Insects are the primary vectors for many deadly diseases. Mosquitoes and other biting insects rely on their exquisite sense of smell to identify and hone in on their human hosts. Consequently, one strategy to control the transmission of insect-borne diseases is to target insect olfactory receptors, disrupt the initial detection of human volatiles, and prevent insects from locating humans. The goal of developing potent insect repellents that cripple host-seeking behavior is greatly facilitated by the unique molecular nature of insect olfactory receptors. Insect olfactory receptors form a novel class of heteromeric ion channels comprised of two distinct subunits?a highly divergent odorant receptor (OR) subunit that confers odorant specificity and a common Orco subunit, that is virtually invariant amongst diverse insect species, reflecting its essential role in olfactory transduction. Given the conserved and critical role that Orco plays in odor detection, it forms an ideal molecular target for a much-needed new generation of insect repellents with the potential to halt the transmission of insect-borne diseases. Unfortunately, as these receptors represent a unique specialization of insects and lack structural homology to any other ion channel family, many of their most elementary structural and functional properties have remained elusive, precluding sufficient mechanistic understanding to guide repellent design. To fill this important void in the field, my lab recently determined the structure of an Orco homomeric channel using cryo- electron microscopy, providing the first structural snapshot of an insect olfactory receptor. Building on this advance and our expertise in odorant receptor biochemistry, we propose to elucidate the structure of Orco in conditions that replicate its native environment: embedded within a lipid membrane (Aim 1) and assembled with an OR to form a heteromeric channel (Aim 2), alone and in complex with synthetic agonists and odorants. Revealing multiple structures of insect olfactory receptors in both apo and ligand bound states will provide direct insight into the structural and mechanistic basis for their allosteric modulation. Together, the proposed studies offer a unique and powerful inroad to the rational design of small-molecule repellents that disrupt odor detection and host-seeking behavior in insect vectors of human disease.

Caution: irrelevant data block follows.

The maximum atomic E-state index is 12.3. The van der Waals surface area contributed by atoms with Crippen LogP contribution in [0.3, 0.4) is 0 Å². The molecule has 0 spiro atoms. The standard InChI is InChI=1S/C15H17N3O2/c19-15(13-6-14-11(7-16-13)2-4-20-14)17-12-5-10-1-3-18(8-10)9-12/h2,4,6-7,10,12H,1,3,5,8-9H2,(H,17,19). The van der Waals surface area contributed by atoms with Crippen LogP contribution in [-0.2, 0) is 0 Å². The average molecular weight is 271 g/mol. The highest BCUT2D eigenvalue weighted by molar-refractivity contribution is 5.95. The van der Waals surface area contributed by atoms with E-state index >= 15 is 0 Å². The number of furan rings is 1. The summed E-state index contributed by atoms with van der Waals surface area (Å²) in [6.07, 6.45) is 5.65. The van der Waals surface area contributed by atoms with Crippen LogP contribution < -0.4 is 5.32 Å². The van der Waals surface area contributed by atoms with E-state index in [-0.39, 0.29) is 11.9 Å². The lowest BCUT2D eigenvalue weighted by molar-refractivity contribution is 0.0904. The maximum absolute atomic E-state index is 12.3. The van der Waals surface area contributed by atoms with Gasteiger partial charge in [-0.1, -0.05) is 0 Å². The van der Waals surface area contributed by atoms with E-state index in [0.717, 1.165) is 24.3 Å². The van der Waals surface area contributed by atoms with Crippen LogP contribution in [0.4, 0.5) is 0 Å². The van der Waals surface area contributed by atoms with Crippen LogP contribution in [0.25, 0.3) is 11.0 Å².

Public Health Relevance

Insects are the primary vectors for many pathogens causing human disease and consequently contribute to the death of millions of people annually. Blood-feeding insects locate their human hosts through their exquisitely sensitive olfactory system, but the molecular mechanisms underlying insect odor detection are poorly understood. This project will elucidate the structural basis for modulation of the conserved insect odorant receptor, Orco, providing an inroad to rationally design novel classes of potent repellent chemicals that ward off biting insects and prevent the transmission of insect-borne disease.

National Institute of Health (NIH)
National Institute of Allergy and Infectious Diseases (NIAID)
Research Project (R01)
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Vector Biology Study Section (VB)
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Costero-Saint Denis, Adriana
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Rockefeller University
Graduate Schools
New York
United States
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Butterwick, Joel A; Del Mármol, Josefina; Kim, Kelly H et al. (2018) Cryo-EM structure of the insect olfactory receptor Orco. Nature 560:447-452